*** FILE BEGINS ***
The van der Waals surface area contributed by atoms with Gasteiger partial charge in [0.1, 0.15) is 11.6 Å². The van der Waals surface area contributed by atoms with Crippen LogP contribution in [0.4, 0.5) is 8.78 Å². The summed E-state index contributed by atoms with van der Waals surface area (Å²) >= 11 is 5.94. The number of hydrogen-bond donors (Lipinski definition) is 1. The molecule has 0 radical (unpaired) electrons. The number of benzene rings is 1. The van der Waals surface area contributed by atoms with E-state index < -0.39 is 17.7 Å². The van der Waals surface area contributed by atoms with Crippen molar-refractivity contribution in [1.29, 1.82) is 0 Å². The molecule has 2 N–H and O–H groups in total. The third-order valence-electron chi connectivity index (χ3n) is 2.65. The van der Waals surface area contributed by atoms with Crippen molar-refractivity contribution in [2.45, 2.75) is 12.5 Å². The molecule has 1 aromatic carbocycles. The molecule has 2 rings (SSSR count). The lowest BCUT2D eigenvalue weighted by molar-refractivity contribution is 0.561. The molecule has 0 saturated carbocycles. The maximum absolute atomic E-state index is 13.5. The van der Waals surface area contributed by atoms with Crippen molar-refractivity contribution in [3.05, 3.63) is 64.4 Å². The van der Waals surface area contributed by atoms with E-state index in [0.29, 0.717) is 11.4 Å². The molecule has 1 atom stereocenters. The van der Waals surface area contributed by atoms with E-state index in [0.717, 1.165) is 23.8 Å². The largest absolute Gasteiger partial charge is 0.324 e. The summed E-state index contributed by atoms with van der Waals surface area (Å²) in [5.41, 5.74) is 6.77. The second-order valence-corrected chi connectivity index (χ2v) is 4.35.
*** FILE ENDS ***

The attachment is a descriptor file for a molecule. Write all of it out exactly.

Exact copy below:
The van der Waals surface area contributed by atoms with Gasteiger partial charge in [0.1, 0.15) is 11.6 Å². The van der Waals surface area contributed by atoms with Crippen LogP contribution in [0.4, 0.5) is 8.78 Å². The summed E-state index contributed by atoms with van der Waals surface area (Å²) >= 11 is 5.94. The number of hydrogen-bond donors (Lipinski definition) is 1. The molecule has 0 radical (unpaired) electrons. The number of benzene rings is 1. The van der Waals surface area contributed by atoms with E-state index < -0.39 is 17.7 Å². The van der Waals surface area contributed by atoms with Crippen molar-refractivity contribution in [1.29, 1.82) is 0 Å². The molecule has 2 N–H and O–H groups in total. The third-order valence-electron chi connectivity index (χ3n) is 2.65. The van der Waals surface area contributed by atoms with Crippen molar-refractivity contribution in [2.45, 2.75) is 12.5 Å². The molecule has 1 aromatic carbocycles. The molecule has 2 rings (SSSR count). The lowest BCUT2D eigenvalue weighted by molar-refractivity contribution is 0.561. The molecule has 0 saturated carbocycles. The maximum absolute atomic E-state index is 13.5. The van der Waals surface area contributed by atoms with Crippen molar-refractivity contribution in [3.05, 3.63) is 64.4 Å². The van der Waals surface area contributed by atoms with E-state index in [0.29, 0.717) is 11.4 Å². The molecule has 1 atom stereocenters. The van der Waals surface area contributed by atoms with E-state index in [0.717, 1.165) is 23.8 Å². The largest absolute Gasteiger partial charge is 0.324 e. The summed E-state index contributed by atoms with van der Waals surface area (Å²) in [5.41, 5.74) is 6.77. The second-order valence-corrected chi connectivity index (χ2v) is 4.35.